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Conservative Christian Colleges Struggle with Growing Support for LGBT Inclusion Among Students and Alumni

Messiah College, an institution located in central Pennsylvania and affiliated with the Brethren in Christ Church, has heard from many alumni in the past few weeks, and the alumni are not happy. Earlier this month, Isaiah Thomas, an openly gay student, decided to transfer out of Messiah after spending his first months of college dealing with harassment because of his sexual orientation. Thomas had his keys and wallet stolen and then found his replacement ID destroyed and covered in urine. Most disturbingly, he has received death threats via Facebook. Although college officials say they investigated the harassment, the results are not publicly available and Thomas says that the atmosphere overall has not been supportive or welcoming. Despite claims that the school distinguishes between behavior and identity, Thomas says that one professor referred to him as an “abomination” during class.

Like many conservative Christian affiliated colleges, Messiah has a Community Covenant that requires students to abstain from “homosexual behavior.” Thomas says that he was never informed of the Community Covenant, and John Chopka, the school’s Vice President of Enrollment says that students are not given a full copy of the covenant when they apply.

When Isaiah Thomas’ story became public, many Messiah College alumni were outraged. In response to his treatment and the school’s continued stance on LGBT students, Emily Yoder, a 2009 graduate, spearheaded the creation of Inclusive Alumni, a petition that urges Messiah to change its policy on LGBT inclusion. The petition specifically asks the college to:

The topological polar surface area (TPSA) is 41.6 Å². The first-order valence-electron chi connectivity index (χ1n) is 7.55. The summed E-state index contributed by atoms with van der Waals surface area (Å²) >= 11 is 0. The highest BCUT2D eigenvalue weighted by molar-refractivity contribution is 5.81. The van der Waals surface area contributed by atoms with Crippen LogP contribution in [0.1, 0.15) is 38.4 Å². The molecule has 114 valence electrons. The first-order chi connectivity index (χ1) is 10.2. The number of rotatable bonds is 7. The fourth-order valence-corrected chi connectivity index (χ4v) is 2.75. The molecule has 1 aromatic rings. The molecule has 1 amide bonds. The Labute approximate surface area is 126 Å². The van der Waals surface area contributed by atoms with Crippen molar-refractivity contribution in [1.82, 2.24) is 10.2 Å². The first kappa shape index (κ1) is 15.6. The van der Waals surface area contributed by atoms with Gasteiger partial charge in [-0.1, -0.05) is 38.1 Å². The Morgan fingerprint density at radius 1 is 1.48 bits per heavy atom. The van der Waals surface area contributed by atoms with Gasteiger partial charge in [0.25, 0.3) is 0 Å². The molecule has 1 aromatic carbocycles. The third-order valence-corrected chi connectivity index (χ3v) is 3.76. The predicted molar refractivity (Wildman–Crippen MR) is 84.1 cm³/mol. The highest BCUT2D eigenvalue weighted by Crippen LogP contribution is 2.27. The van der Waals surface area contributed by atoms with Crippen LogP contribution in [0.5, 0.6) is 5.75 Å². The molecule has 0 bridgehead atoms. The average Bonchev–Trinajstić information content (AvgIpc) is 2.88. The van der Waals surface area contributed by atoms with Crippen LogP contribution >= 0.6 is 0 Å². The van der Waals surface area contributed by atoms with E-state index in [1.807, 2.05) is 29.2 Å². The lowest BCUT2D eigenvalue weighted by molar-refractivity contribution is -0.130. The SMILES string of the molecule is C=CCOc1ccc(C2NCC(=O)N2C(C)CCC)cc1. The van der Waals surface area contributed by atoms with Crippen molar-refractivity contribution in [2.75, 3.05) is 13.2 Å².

A) Eliminate the clause in the Community Covenant that forbids “homosexual behavior.” By placing further restrictions on students who identify as LGBTQ than on other students, students are not only denied part of their humanity, but divisions are created in the community the college so actively works to create.

B) Make the college a truly safe space for LGBTQ students. Take proactive steps to prevent harassment, threats, and bullying, instead of merely reacting to these occurrences. The first step here is to flesh out the definition of “Reconciliation” in the Community Covenant to list sexual orientation, gender identity, and gender expression, along with “race, class, age, gender, religion, and ethnicity,” which are already included, and to then train staff to address anti-LGBTQ language and behavior in timely and culturally competent ways.

So far, Yoder’s petition, which is only open to the Messiah College community, has gathered almost 450 signatures. Many signatures are from alumni who graduated in the last five to ten years, but many older graduates are becoming involved as well; the petition includes signatures from a 1957 graduate, several from the 1960s and many more from alumni who graduated in the 1970s. Clearly, the issue of LGBT inclusion is important to a diverse and broad ranging group of Messiah alumni. Yoder says that she is usually proud that she went to Messiah College, but Thomas’ experience has made her embarrassed to be associated with the school.

Messiah College is one of many colleges associated with conservative Christian traditions that have faced backlash from current and former students over their stance on LGBT people. Alumni of Wheaton College in Illinois have created OneWheaton, a support network for LGBT alumni and allies. The site includes a letter of support addressed to current LGBT Wheaton students signed by of hundreds of alumni spanning five decades.

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